Sugar snap peas from Alvarez Organic Farms. Photo copyright 2011 by Zachary D. Lyons.

So, did I lie? Yes, this is a photo I took yesterday at Georgetown Farmers Market of fresh sugar snap peas from Alvarez Organic Farms. I did some quality control testing on these — you know, because I care some much about you and all that — and I can vouch. These puppies are sweet and crunchy and delicious, and if you plan to do anything else with them aside from eating them right out of the bag before you even get home today, you will need to buy yourself twice a many as you think you’ll need! Just get there early, as this is the first harvest. They will run out.

Red summer crisp lettuce from Oxbow Farm. Photo copyright 2011 by Zachary D. Lyons.

Lettuce Exhibit #1: Red summer crisp lettuce from Oxbow Farm. Beautiful. Refreshing. Delicious. Nuff said.

Carrots from Stoney Plains Farm. Photo copyright 2011 by Zachary D. Lyons.

Here’s another crop we’ve been longing for: carrots! Woohoo!!! Oh, happy day! Ding, dong! Do I really need to go on and on? I don’t think so. But beeline it to Stoney Plains today first thing to get a bunch for yourself. If you’re that guy that rolls into the Market all bleary-eyed at 2:17 p.m., you will not find these!

Butterhead lettuce from Red Barn. Photo copyright 2011 by Zachary D. Lyons.

Lettuce Exhibit #2: Butterhead lettuce from Red Barn Farm. Magnificent on sandwiches. Terrific in salads. Great for wraps. Just plain lovely.

Ravishing radishes from Full Circle Farm. Photo copyright 2011 by Zachary D. Lyons.

Radishes are bursting out all over the Market now, and while they’ve been around a few weeks now, and as such aren’t quite as exciting as carrots and peas (or is that peas and carrots?), they still are delightful, colorfully, crunchy, spicy little jewels, are they not? When it finally gets hot, they will disappear. So enjoy them now, good people of Ballard. March on over the Full Circle Farm and rack ’em up!

Luscious lettuces from Colinwood Farms. Photo copyright 2011 by Zachary D. Lyons.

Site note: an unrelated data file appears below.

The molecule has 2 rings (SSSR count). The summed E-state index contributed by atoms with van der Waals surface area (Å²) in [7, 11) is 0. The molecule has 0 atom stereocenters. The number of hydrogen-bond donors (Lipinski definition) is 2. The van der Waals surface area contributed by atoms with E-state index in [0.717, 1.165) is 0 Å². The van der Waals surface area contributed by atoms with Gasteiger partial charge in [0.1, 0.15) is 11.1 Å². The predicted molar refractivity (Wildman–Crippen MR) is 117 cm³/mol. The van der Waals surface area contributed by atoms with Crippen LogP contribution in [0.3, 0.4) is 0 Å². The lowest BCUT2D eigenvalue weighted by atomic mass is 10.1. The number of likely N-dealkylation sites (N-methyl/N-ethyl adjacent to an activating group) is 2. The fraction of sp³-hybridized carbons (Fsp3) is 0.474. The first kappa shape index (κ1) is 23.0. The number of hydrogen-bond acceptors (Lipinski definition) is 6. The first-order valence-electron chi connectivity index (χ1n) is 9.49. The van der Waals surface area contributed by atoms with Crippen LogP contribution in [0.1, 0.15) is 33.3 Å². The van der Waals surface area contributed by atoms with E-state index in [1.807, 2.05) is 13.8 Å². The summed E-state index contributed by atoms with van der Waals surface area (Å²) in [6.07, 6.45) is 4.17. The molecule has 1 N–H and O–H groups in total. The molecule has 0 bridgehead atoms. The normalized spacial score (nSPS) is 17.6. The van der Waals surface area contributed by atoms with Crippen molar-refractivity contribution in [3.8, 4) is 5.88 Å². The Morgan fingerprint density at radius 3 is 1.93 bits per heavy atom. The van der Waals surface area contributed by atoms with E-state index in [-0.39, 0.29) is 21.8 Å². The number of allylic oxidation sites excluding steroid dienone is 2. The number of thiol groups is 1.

Lettuce Exhibit #3: Red & green leaf lettuces, adorned adoringly with nasturtiums from Colinwood Farms. I look at this wonderful display of lettucelisciousness, and I can’t help but wish for a nice dressing for it, and a really big fork!

Goose Tongue sea grass from Foraged & Found Edibles. Photo copyright 2011 by Zachary D. Lyons.

From the “cool, wild stuff” category, how about some Goose Tongue salty sea grass from Foraged & Found Edibles? This is some tasty, salty stuff folks. Honestly, I haven’t quite figured out how to use it yet, but I am certain that amongst the good people of Ballard, there are more than a few who can give me some tips. Weigh in with your tips for enjoying Goose Tongue sea grass using the comments form. Thanks!

Romaine lettuce from Alm Hill Gardens. Photo copyright 2011 by Zachary D. Lyons.

Lettuce Exhibit #4: Romaine lettuce from Alm Hill. Imagine the BLTs. Ponder the lettuce wraps. Heck, grill it! In the immortal words of Eric Clapton, “It’s all right, it’s all right, it’s all right… romaine!” (And no, I’m not sorry.)

Shaving kit from Brown & Butterfly. Photo copyright 2010 by Zachary D. Lyons.

And now, a pitch for your favorite father, even it that turns out to be someone else’s. Father’s Day is coming up in just two weeks. Show your favorite dad that you put some thought into your annual “thanks for being a great dad” acknowledgement gift. Get him a new shaving kit that is locally made! Brown & Butterfly’s shaving soap is peerless. Heck, I use it exclusively, and you all know how handsome I am! Besides, using shaving soap and a brush eliminates the need for dad to use shaving foams from aerosol cans that create waste and release sketchy gases.

There is much more waiting for you at your Ballard Farmers Market today. Just check the What’s Fresh Now! listings in the upper right-hand corner of this page for a more complete accounting of what is in season right now.